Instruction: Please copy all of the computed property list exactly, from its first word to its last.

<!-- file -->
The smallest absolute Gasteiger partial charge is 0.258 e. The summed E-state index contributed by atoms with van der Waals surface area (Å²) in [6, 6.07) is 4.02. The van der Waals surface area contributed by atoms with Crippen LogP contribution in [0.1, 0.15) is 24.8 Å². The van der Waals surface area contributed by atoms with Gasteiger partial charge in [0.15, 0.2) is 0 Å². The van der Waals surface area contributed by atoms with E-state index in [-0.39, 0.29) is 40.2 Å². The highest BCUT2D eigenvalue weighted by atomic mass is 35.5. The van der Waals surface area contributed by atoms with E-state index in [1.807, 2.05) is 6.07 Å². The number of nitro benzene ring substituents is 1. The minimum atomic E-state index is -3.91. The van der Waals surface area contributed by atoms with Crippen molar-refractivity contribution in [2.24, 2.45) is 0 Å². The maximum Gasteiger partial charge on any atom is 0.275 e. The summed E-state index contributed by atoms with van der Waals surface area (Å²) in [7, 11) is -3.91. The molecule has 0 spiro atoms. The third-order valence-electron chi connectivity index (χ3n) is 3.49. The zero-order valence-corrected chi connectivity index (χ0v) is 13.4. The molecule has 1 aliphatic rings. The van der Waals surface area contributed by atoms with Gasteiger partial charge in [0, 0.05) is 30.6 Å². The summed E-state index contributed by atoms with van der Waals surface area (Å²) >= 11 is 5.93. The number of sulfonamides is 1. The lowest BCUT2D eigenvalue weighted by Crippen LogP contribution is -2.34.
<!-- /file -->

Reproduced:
The smallest absolute Gasteiger partial charge is 0.258 e. The summed E-state index contributed by atoms with van der Waals surface area (Å²) in [6, 6.07) is 4.02. The van der Waals surface area contributed by atoms with Crippen LogP contribution in [0.1, 0.15) is 24.8 Å². The van der Waals surface area contributed by atoms with Gasteiger partial charge in [0.15, 0.2) is 0 Å². The van der Waals surface area contributed by atoms with E-state index in [-0.39, 0.29) is 40.2 Å². The highest BCUT2D eigenvalue weighted by atomic mass is 35.5. The van der Waals surface area contributed by atoms with E-state index in [1.807, 2.05) is 6.07 Å². The number of nitro benzene ring substituents is 1. The minimum atomic E-state index is -3.91. The van der Waals surface area contributed by atoms with Crippen molar-refractivity contribution in [2.24, 2.45) is 0 Å². The maximum Gasteiger partial charge on any atom is 0.275 e. The summed E-state index contributed by atoms with van der Waals surface area (Å²) in [7, 11) is -3.91. The molecule has 0 spiro atoms. The third-order valence-electron chi connectivity index (χ3n) is 3.49. The zero-order valence-corrected chi connectivity index (χ0v) is 13.4. The molecule has 1 aliphatic rings. The van der Waals surface area contributed by atoms with Gasteiger partial charge in [0, 0.05) is 30.6 Å². The summed E-state index contributed by atoms with van der Waals surface area (Å²) >= 11 is 5.93. The number of sulfonamides is 1. The lowest BCUT2D eigenvalue weighted by Crippen LogP contribution is -2.34.